Advertisement
YOU ARE HERE: LAT HomeCollections

Religion

Christian Films Target Mainstream

Entertainment: Movies with a moral message try to break out of the bush leagues with upcoming productions.

June 29, 2002|STEVE RABEY | RELIGION NEWS SERVICE

In recent years, Christian authors and musicians have enjoyed major-league hits with books and albums that have broken out of evangelical retail channels to achieve a wider success.

When it comes to movies, though, Christian films have remained a bush-league operation, known for low-budget, limited-release productions like last year's "Left Behind: The Movie," and this year's "Joshua." Both were critically panned and failed to connect with mainstream viewers.

But all that may be changing.

This fall, "Jonah: A Veggie Tales Movie," the first feature-length project from the makers of the best-selling "Veggie Tales" children's videos, will make Christian movie history by opening on more than 1,000 screens nationwide.

And early next year, viewers will get a chance to see "Hangman's Curse," based on a youth-oriented suspense novel written by best-selling Christian author Frank Peretti.

"There have been zillions of Christian movies, and they have all been terrible," said Peretti, who has been visiting the Spokane, Wash., set where his book is being turned into a film.

"Historically, Christians have had a really strong bias against films and Hollywood. And when they have tried to make movies, these have been more like evangelistic tracts than the kinds of things people want to spend their money to go see."

Christian films have largely been made by Hollywood outsiders, some of whom claim their distance from mainstream pop culture helps keep them pure from its corrosive effects.

But the people producing "Hangman's Curse," a mystery film with spiritual elements about the unintended consequences of teenage cruelty, are entertainment industry veterans. All are more intent on telling a good story well than on securing viewers' salvation as the final credits roll.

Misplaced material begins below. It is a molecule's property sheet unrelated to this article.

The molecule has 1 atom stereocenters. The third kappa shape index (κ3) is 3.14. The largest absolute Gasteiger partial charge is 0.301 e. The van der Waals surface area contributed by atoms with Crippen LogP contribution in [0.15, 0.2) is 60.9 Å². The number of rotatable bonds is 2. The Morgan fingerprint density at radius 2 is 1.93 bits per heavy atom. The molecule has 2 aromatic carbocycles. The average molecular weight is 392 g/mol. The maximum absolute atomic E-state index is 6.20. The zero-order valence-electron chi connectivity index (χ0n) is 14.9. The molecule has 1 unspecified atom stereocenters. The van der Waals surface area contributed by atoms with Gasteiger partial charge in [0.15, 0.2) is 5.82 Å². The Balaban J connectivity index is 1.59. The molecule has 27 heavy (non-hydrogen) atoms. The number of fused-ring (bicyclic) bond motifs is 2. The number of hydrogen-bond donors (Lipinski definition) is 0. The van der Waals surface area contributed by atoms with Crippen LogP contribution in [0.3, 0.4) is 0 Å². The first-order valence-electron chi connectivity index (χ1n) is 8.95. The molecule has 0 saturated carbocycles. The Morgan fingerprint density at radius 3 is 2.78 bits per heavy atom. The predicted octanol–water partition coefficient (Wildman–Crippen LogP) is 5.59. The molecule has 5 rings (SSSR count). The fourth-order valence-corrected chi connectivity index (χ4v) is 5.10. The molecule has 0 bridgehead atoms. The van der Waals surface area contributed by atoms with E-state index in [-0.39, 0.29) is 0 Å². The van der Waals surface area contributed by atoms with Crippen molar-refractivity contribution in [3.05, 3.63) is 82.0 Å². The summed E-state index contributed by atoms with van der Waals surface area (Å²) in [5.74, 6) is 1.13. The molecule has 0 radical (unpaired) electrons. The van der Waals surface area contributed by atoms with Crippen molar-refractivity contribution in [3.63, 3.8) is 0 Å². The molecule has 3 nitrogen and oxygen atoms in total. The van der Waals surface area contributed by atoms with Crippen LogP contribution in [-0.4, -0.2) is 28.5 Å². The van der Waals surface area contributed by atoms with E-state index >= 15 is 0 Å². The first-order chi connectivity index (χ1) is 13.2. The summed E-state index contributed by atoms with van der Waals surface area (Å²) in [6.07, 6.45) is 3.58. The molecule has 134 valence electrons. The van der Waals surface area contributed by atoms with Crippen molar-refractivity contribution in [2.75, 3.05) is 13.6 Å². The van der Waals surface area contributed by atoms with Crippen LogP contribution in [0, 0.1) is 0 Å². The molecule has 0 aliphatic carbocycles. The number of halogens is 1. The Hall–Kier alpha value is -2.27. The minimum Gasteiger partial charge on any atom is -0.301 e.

"Our goal is to produce family-based, morally based entertainment that is on par with what secular audiences are used to seeing," said Joe Goodman, co-owner of Namesake Entertainment in Louisville, Ky.

Namesake, which has produced TV films for the Disney Channel and USA Network, had its feature film baptism by fire with "Left Behind: The Movie," a project co-produced with Cloud Ten Pictures, a Canadian company.

That film generated more media coverage for its contentious off-stage disagreements and an ongoing lawsuit than for anything appearing on screen.

"That was a great step in the process for us," said Goodman, struggling to put a positive face on a project he would rather forget.

For "Hangman's Curse," Goodman and Namesake partner Bobby Neutz, who met at Southeast Christian Church in Louisville, recruited veteran actors, including David Keith ("An Officer and a Gentleman," "Behind Enemy Lines") and Mel Harris (TV's "thirtysomething").

Behind the scenes, their co-producer is Ralph Winter, who shared production duties on five of the "Star Trek" films and "Planet of the Apes" and is currently in Vancouver, Canada, helping produce "X-Men II," a sequel to the recent Hollywood blockbuster.

"I hope we will not make a 'Christian movie,' " Winter said. "Our intent with 'Hangman's Curse' is not to have an agenda or to push something on people. It's to make a movie that tells a good story and does justice to Frank Peretti's novel.

"Once Christians stop making movies with agendas, they will start reaching audiences outside the middle-class, churchgoing, well-behaved crowd."

Namesake did not conduct litmus tests to ensure that others working on the project share its faith commitment.

Director Rafael Zelinsky, who was born to Roman Catholic parents in Poland, now says he has "open horizons" about matters of spirituality. "All religions at their core speak the same language," he said.

Still, Zelinsky is pleased to have a role in the continuing evolution of Christian filmmaking.

"When people try to preach through films, it takes people out of the experience," he said. "But if Christian films are more universal in their appeal, they will attract people of other religions."

Produced on a budget of $2 million, "Hangman's Curse" won't contain the high-tech Hollywood thrills and chills of "X-Men II," which will cost more than 50 times as much to make.

But after the first few days of shooting on "Hangman's Curse," Goodman is hopeful about the movie, which is expected to have at least a limited theatrical release early next year.

And he thinks the project is a step in the right direction for Christian filmmakers as they work hard to transcend failures of the past and press on to a brighter and possibly more star-studded cinematic future.

"We're doing the best we can to learn from the past and to work with a talented group of people," he said.

"At the end of the day, the proof will be in the final product. Hopefully, we will make a good film and things will begin to turn around."

Advertisement
Los Angeles Times Articles
|
|
|